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Inspirational abilities of a captain


Erasmus praised Kolisi’s performances in the play-offs, as well as his ability to lead through actions and not just words

As the Springboks prepare for their shot at glory in tomorrow’s blockbusting World Cup final, Bok coach Rassie Erasmus has hailed the inspirational abilities of his captain Siya Kolisi as “a wonderful story” .

Erasmus also stressed the significance of Kolisi being the first black Springbok captain in a World Cup final.

Kolisi will play his 50th Test for the Springboks in tomorrow’s final against England, six years after making his Test debut.

Kolisi, like Francois Pienaar did in 1995 win against the All Blacks, will wear the No 6 jersey.

Erasmus, when he first announced Kolisi as his captain, said: “I like him because he is humble, he is quiet and the way he is playing . . . he is not flashy.”

This week Erasmus emphasised that Kolisi calmness and humility were among the ingredients to the team’s successful recipe.

Erasmus praised Kolisi’s performances in the play-offs, as well as his ability to lead through actions and not just words.

Erasmus said Kolisi’s story from humble beginnings to Springbok captain would inspire a nation and the next generation of South African rugby player.

“It was never a plan of mine to appoint Siya just to get the country behind the Boks,” said Erasmus. “At the time, Siya was the best performing captain in South Africa. That’s the reason he became captain of the Boks.”

Erasmus admitted he underestimated the emotion around appointing the first ever black Springbok captain.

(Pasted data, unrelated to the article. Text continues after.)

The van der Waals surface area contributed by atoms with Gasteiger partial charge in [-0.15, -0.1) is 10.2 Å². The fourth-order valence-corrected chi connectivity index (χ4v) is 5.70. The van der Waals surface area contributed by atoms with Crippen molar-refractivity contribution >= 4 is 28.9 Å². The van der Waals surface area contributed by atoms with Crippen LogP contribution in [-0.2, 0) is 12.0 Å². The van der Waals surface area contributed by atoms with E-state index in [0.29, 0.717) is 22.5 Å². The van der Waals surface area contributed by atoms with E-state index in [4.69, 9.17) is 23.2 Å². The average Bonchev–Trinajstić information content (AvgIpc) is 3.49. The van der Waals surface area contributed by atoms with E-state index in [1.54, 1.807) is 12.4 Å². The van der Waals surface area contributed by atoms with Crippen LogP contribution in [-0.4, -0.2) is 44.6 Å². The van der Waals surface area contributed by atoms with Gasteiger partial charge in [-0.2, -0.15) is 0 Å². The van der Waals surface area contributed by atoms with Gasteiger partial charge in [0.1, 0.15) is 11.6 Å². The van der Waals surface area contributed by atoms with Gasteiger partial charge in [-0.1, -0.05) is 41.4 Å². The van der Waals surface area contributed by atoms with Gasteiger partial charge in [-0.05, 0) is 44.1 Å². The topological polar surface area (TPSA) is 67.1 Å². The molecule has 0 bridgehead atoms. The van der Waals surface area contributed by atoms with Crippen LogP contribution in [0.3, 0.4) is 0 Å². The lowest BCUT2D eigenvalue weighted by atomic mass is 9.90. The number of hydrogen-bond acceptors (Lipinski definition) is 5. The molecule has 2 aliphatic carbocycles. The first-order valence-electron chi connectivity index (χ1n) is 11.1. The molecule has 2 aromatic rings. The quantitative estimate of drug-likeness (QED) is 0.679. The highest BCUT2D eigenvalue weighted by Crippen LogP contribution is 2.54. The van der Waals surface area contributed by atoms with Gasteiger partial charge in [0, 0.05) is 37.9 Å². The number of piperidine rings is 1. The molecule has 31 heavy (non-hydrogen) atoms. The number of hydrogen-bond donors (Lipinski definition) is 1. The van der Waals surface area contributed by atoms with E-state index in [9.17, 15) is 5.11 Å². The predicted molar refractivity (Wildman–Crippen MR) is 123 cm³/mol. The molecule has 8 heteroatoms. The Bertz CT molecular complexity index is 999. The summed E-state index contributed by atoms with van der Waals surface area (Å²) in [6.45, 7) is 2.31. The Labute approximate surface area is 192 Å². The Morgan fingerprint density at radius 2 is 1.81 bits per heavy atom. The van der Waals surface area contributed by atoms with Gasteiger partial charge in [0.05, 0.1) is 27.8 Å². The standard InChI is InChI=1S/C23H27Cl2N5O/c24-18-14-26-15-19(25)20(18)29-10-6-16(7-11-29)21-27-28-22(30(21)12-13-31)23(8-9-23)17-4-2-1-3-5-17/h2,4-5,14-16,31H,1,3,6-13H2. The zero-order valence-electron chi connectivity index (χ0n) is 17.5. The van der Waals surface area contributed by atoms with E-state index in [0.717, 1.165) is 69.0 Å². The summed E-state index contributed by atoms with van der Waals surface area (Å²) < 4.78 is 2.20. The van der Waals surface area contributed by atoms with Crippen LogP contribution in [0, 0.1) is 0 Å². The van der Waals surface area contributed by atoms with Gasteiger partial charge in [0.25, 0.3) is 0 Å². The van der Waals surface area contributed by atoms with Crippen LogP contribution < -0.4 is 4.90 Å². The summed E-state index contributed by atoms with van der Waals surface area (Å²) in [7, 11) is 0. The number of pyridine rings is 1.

“I was a bit naïve in the sense that I didn’t know that this would become such a massive thing about the first black captain. All the emotional things that came with it, caught myself as well as Siya off-guard.”

Erasmus said he wasn’t as naïve any more, and now appreciates the significance of Kolisi leading out the Boks tomorrow.

“I think that Siya’s primed to have a really good game in the final. It should be a wonderful occasion with it being his 50th Test. For me, it has sunk in how big this is, the first black captain to lead the Boks in a World Cup final,” said Erasmus. “I am not so naïve any more. It is a wonderful story.”

The Springboks, to win the World Cup, would also make World Cup history because no team has ever lost a group match and won the tournament.

The Boks were beaten 23-13 by the All Blacks in their tournament opening match, but subsequently didn’t lose again in the pool stages. They beat Japan in the quarter-final and edged Wales 19-16 in the semi-final.

Kolisi earlier this week told the world media that the last time the Boks won the World Cup, in 2007, he watched the final at a tavern. He was 16 years-old and didn’t have a television at his home.

Much has changed in Kolisi’s life since and so much has changed within Springbok rugby.

Kolisi’s Boks are the most transformed in South Africa’s World Cup history and squad have won the hearts of everyone in Japan and in South Africa through their approach off the field and with their success on it.

Kolisi has captained the Springboks to 12 wins in his 19 Tests in charge and in 2018 he led the Boks to a home series win against England.

The Boks, who earlier this year won the Rugby Championship, will go into Saturday’s final ranked second in the world. Erasmus has been nominated as one of the coaches of the year and the Boks are also shortlisted for team of the year.

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